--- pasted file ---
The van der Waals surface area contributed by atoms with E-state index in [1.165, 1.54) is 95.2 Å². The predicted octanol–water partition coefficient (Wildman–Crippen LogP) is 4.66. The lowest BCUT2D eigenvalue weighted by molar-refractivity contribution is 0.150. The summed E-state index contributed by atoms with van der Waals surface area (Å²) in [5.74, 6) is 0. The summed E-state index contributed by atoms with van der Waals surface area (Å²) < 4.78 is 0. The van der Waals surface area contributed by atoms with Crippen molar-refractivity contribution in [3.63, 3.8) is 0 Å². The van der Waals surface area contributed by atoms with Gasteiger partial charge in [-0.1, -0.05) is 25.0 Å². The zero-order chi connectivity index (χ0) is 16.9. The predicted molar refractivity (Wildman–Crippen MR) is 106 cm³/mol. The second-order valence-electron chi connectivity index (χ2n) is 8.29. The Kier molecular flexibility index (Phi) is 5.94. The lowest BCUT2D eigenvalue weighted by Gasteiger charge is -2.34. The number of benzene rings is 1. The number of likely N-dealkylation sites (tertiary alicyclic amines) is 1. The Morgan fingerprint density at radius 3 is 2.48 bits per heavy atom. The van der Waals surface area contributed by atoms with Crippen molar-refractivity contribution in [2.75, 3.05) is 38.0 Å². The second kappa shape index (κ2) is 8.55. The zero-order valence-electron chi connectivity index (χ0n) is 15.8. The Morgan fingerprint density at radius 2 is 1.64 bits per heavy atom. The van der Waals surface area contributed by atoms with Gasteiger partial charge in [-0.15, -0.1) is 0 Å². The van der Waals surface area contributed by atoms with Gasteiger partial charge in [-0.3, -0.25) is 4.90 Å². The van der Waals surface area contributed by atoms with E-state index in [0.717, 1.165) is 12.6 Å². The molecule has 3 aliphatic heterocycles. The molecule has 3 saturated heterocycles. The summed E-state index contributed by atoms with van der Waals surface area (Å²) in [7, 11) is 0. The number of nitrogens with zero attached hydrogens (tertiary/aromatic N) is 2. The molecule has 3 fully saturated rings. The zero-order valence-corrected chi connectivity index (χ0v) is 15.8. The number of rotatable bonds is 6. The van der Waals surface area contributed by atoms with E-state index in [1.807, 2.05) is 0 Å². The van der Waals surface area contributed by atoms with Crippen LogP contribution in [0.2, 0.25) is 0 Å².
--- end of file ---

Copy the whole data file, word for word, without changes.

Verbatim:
The van der Waals surface area contributed by atoms with E-state index in [1.165, 1.54) is 95.2 Å². The predicted octanol–water partition coefficient (Wildman–Crippen LogP) is 4.66. The lowest BCUT2D eigenvalue weighted by molar-refractivity contribution is 0.150. The summed E-state index contributed by atoms with van der Waals surface area (Å²) in [5.74, 6) is 0. The summed E-state index contributed by atoms with van der Waals surface area (Å²) < 4.78 is 0. The van der Waals surface area contributed by atoms with Crippen molar-refractivity contribution in [3.63, 3.8) is 0 Å². The van der Waals surface area contributed by atoms with Gasteiger partial charge in [-0.1, -0.05) is 25.0 Å². The zero-order chi connectivity index (χ0) is 16.9. The predicted molar refractivity (Wildman–Crippen MR) is 106 cm³/mol. The second-order valence-electron chi connectivity index (χ2n) is 8.29. The Kier molecular flexibility index (Phi) is 5.94. The lowest BCUT2D eigenvalue weighted by Gasteiger charge is -2.34. The number of benzene rings is 1. The number of likely N-dealkylation sites (tertiary alicyclic amines) is 1. The Morgan fingerprint density at radius 3 is 2.48 bits per heavy atom. The van der Waals surface area contributed by atoms with Crippen molar-refractivity contribution in [2.75, 3.05) is 38.0 Å². The second kappa shape index (κ2) is 8.55. The zero-order valence-electron chi connectivity index (χ0n) is 15.8. The Morgan fingerprint density at radius 2 is 1.64 bits per heavy atom. The van der Waals surface area contributed by atoms with Gasteiger partial charge in [-0.15, -0.1) is 0 Å². The van der Waals surface area contributed by atoms with Gasteiger partial charge in [-0.3, -0.25) is 4.90 Å². The van der Waals surface area contributed by atoms with E-state index in [0.717, 1.165) is 12.6 Å². The molecule has 3 aliphatic heterocycles. The molecule has 3 saturated heterocycles. The summed E-state index contributed by atoms with van der Waals surface area (Å²) in [7, 11) is 0. The number of nitrogens with zero attached hydrogens (tertiary/aromatic N) is 2. The molecule has 3 fully saturated rings. The zero-order valence-corrected chi connectivity index (χ0v) is 15.8. The number of rotatable bonds is 6. The van der Waals surface area contributed by atoms with E-state index in [1.807, 2.05) is 0 Å². The van der Waals surface area contributed by atoms with Crippen LogP contribution in [0.2, 0.25) is 0 Å².